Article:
In lieu of an abstract, here is a brief excerpt of the content:

  • Unpaid Versus Paid Internships:Group Membership Makes the Difference
  • John Zilvinskis (bio), Jennifer Gillis (bio), and Kelli K. Smith (bio)

Given that paid internships often lead to higher paying positions postgraduation and that women continue to earn less than men for the same position despite their level of education (Women's Bureau, 2017), we were interested to understand whether women and other underserved groups were more or less likely to participate in paid or unpaid internships in college compared with their peers. Colleges and universities provide opportunities and partnerships for underserved student groups to begin their careers on equal footing; therefore, exploring student characteristics associated with participating in paid versus unpaid internships yields valuable information for career counseling and internship programs. There are important and differential outcomes associated with paid compared to unpaid internships; specifically, paid internships are likely to yield more positive short-term career success (e.g., starting salary, timing of job offer) compared to unpaid internships (Guarise & Kostenblatt, 2018). Research findings by the National Association of Colleges and Employers (NACE; 2013) indicated a positive correlation between paid internships and job offers received before graduation, but unpaid internships were found to have little or no relationship with this measure of short-term success. Further research by NACE (2019) found that while there was not necessarily a significant influence on measures of long-term career success, paid interns are much more likely to have accepted a full-time offer in the shorter-term than are unpaid interns or those that have never interned, and students with paid internship experience received nearly 50 percent more job offers than those who had either unpaid or no internship experience.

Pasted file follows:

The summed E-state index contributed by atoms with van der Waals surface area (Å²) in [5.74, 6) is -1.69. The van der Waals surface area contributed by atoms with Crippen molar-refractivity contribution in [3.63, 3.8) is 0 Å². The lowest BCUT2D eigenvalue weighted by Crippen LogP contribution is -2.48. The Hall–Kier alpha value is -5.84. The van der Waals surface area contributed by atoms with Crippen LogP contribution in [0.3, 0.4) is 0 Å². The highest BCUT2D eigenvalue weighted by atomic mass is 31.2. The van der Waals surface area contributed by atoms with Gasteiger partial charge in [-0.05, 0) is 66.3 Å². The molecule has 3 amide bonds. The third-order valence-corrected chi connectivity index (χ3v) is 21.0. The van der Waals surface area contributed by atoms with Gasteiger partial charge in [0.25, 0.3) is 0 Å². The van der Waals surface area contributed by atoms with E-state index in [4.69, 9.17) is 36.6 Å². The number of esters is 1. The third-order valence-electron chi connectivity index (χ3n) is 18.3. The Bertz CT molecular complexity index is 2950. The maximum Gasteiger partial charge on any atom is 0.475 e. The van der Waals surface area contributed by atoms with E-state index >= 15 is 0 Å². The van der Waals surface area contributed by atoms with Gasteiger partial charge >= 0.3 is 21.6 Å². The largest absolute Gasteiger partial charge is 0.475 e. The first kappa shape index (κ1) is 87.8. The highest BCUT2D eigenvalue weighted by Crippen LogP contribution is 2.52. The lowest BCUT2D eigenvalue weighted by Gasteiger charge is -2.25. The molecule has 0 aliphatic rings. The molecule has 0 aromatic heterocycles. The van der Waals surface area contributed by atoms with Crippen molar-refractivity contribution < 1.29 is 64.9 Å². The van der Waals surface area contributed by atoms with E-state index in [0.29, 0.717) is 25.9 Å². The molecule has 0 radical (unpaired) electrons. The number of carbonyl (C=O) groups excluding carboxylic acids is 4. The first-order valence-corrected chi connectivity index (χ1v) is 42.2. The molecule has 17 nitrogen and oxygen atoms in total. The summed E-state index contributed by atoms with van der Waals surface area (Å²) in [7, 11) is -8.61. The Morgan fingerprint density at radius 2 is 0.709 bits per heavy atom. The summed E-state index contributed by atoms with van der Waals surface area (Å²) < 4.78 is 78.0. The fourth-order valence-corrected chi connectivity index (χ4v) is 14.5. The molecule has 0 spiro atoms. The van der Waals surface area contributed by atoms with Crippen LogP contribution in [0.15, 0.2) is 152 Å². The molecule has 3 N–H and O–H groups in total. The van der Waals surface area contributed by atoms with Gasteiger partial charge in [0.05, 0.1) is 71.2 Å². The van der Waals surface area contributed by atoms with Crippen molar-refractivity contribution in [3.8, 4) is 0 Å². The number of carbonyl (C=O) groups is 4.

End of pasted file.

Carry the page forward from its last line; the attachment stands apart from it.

Interestingly, undergraduates have often reported that pay is not a highly ranked factor when pursuing an internship. Specifically, students reported a preference for a higher quality unpaid internship over a lower quality paid one (Capek, Klein, & Gassman, 2017); however, in the same study, the vast majority of students indicated that they would need at least one paid part-time job (or other form of financial support, such as parents) if participating in an unpaid internship. When considering student background, there is evidence that first-generation students are more likely than their continuing-generation peers to participate in an unpaid internship, while at the same time first-generation students may even benefit more from internship experiences than their counterparts (Salvadge, 2019). The current study adds to the literature by taking advantage of the National Survey of Student Engagement (NSSE; 2018) Quality [End Page 510] High Impact Practices (HIP) Experiences itemset in which students were asked about their internship experiences to reveal more about the representation of students among paid and unpaid internships. The research question guiding this study was: What aspects of student background, academic major, or institution type are related to students participating in paid internships?


Just as with other areas of career management, social capital is worthy of consideration within this context of college students and internship access. Social capital refers to the social relationships in which benefits or resources are shared within relationships (Burt, 1998). Resources can range from sharing of information about opportunities to a willingness to use influence to impact employment decisions for personal contacts. As a result, social capital facilitates upward mobility (Lin, 2001), and social capital resources also affect the likelihood of college students' setting and achieving their career goals (Guiffrida, 2005).

Ionnides and Loury (2004) identified friends and family as important sources of referrals or information on job openings during job searches. Some parents can utilize networks to provide their children with especially useful employment information when they seek a job and even directly provide work internships or other forms of work experience (Capek et al., 2017). The theory of social capital informs our study by providing focus for aspects of identity to include in our model: groups traditionally underserved in aspects of higher education, such as women, underrepresented races and ethnicities, and first-generation and transfer students. The theory of social capital provides credence to the idea that student background may be related to participating in paid internships as opposed to ones without pay; of course, we accounted for other covariates (academic major...


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pp. 510-516
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